Is Cyberfeminism Actually Feminism
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Politics and Activism

A Look Into Cyberfeminism And How Effective It Is

Proving that cyberfeminism might work work better than we think.

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social media, feminism, cyberfeminism, cyberspace, women

With the constant updates in technology that we experience every day, it's not surprising to find that more people are discussing and protesting social issues completely online. With social media in the mix, it's pretty easy for just about anyone to take a stance on something political without ever walking outside their home. A lot of the work that goes into creating positive change can be done from in front of a computer screen.

This is especially true when it comes to feminism. While there are still many tasks that should be done face to face (discussing, theorizing, etc.), much more of the digital marketing and publicity is much more effective online these days.

Therefore, something called 'Cyberfeminism' has come around.

Before, cyberfeminism was the philosophies and methodologies of contemporary feminist communities whose interests are cyberspace, the Internet, and technology, according to Wikipedia. The word still describes certain feminist philosophies relating to the Internet today, but I feel as though a second definition of the word has come into play.

To me, cyberfeminism now means a kind of feminism that takes place entirely online. I call this cyberfeminism because it exists in cyberspace. For example, we probably all have a couple friends who post about certain social issues on Instagram or Facebook and use those forms of social media to discuss it with other people. Social media is not the only platform for this kind of activism, but it's certainly the most popular.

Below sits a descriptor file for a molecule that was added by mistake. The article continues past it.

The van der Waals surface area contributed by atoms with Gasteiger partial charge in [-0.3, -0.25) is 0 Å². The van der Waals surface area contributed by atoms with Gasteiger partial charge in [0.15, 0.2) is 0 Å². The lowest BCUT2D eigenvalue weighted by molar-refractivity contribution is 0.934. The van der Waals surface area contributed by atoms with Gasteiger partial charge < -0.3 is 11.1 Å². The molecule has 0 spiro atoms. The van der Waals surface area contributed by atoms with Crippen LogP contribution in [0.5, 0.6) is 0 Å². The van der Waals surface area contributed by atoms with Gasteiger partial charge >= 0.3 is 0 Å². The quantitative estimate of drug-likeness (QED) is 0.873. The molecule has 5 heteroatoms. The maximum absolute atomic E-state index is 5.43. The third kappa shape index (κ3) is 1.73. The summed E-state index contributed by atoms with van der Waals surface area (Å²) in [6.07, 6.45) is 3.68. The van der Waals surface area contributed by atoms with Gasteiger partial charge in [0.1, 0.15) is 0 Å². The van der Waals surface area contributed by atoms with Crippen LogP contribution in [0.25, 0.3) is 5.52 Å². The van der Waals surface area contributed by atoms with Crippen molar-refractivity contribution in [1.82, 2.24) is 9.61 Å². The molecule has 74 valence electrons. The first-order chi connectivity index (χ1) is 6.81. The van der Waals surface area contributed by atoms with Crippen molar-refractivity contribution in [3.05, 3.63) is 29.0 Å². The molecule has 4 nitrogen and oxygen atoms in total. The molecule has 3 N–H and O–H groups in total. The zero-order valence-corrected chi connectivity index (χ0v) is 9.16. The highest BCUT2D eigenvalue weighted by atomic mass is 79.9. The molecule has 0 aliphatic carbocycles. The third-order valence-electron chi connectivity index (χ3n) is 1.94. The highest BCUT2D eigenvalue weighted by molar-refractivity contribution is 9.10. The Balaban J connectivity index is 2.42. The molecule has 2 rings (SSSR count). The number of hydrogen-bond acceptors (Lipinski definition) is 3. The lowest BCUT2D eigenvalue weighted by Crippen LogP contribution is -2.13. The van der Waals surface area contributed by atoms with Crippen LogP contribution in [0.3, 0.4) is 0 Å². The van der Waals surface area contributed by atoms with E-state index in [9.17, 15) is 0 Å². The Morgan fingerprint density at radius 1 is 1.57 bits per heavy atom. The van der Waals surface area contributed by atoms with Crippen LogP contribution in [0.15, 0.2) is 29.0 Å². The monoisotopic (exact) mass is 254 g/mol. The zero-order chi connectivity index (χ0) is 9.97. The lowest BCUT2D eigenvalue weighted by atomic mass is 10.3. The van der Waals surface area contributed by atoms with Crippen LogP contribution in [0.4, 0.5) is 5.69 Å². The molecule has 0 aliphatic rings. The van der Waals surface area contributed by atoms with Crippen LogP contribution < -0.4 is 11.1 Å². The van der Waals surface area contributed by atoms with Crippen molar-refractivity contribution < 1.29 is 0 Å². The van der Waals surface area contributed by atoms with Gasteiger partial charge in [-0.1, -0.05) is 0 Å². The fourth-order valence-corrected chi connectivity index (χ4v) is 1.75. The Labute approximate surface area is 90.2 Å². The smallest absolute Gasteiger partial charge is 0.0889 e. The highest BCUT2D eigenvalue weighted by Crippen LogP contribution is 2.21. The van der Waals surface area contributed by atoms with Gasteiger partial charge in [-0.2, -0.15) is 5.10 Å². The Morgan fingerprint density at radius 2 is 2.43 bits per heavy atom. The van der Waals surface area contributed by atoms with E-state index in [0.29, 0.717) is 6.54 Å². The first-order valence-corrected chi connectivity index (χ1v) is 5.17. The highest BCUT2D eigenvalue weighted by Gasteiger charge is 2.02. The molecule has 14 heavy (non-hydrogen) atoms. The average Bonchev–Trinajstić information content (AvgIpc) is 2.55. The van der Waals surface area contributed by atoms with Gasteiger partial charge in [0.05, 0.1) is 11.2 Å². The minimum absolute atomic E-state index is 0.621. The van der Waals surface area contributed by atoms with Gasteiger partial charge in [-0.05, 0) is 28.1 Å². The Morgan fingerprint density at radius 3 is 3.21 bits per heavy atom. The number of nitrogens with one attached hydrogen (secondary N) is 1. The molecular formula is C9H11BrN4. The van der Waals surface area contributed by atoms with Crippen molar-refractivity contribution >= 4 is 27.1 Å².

Other forms of cyberfeminism might take place through a blog, a podcast, or some other kind of online content.

So, with all of this happening online, we have to question whether or not this form of feminism is actually viable and how effective it truly is. With all of the hard, physical work that some feminists put into protests, marches, conventions, etc., is it fair to compare them to activism that can be as easy as the click of a button? And, if people aren't meeting face to face to discuss issues, is cyberfeminism really effective? How many people are actually impacted by this kind of online content?

To answer the first question, we have to dig deeper into what "feminism" really means these days. If you Google the word feminism you get "the advocacy of women's rights on the basis of the equality of the sexes." While this is still somewhat an applicable definition, today's feminism goes beyond that. Not only do feminists fight for women's rights, but they also fight for other cases involving gender, race, religion, and so much more.

However, the old definition certainly holds up when it comes to defining who is a feminist. As long as you want equal rights for men and women and you wish to identify as a feminist, you're a feminist. Based on these parameters, anybody who posts online about social issues could be considered a cyberfeminist.

So, is it actually feminism? The answer is yes. By blogging, typing, posting, or chatting about a social cause online, someone is engaging in a form of activism that can be considered real feminism.

But is cyberfeminism effective? Does it work? The answer to this is also yes.

Due to the fact that social media, the Internet, and other online content is all around us, it's near impossible for someone to post something and no one sees it. Whatever is placed online is there forever and anyone can see it. If you're on social media ranting about abortion rights or sexism in the movie industry, someone somewhere is reading it.

And that's why cyberfeminism is so effective. The Internet and various social media platforms were created so that users could share their stories, pictures, and opinions with anyone they want whenever they want. Every post online impacts lots and lots of people (it's hard to quantify it), therefore no post really goes unread.

So, it's as simple as that. If you're a cyberfeminist and you love blogging about women's issues or politics, keep doing it. You've got readers, even when you think you don't, that probably love your stuff and learn from your content.

So keep impacting people by doing what you're doing. Inspire others to share their opinion as well. Every voice adds up and that's the kind of impact we need to create positive change in this country.

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This article has not been reviewed by Odyssey HQ and solely reflects the ideas and opinions of the creator.
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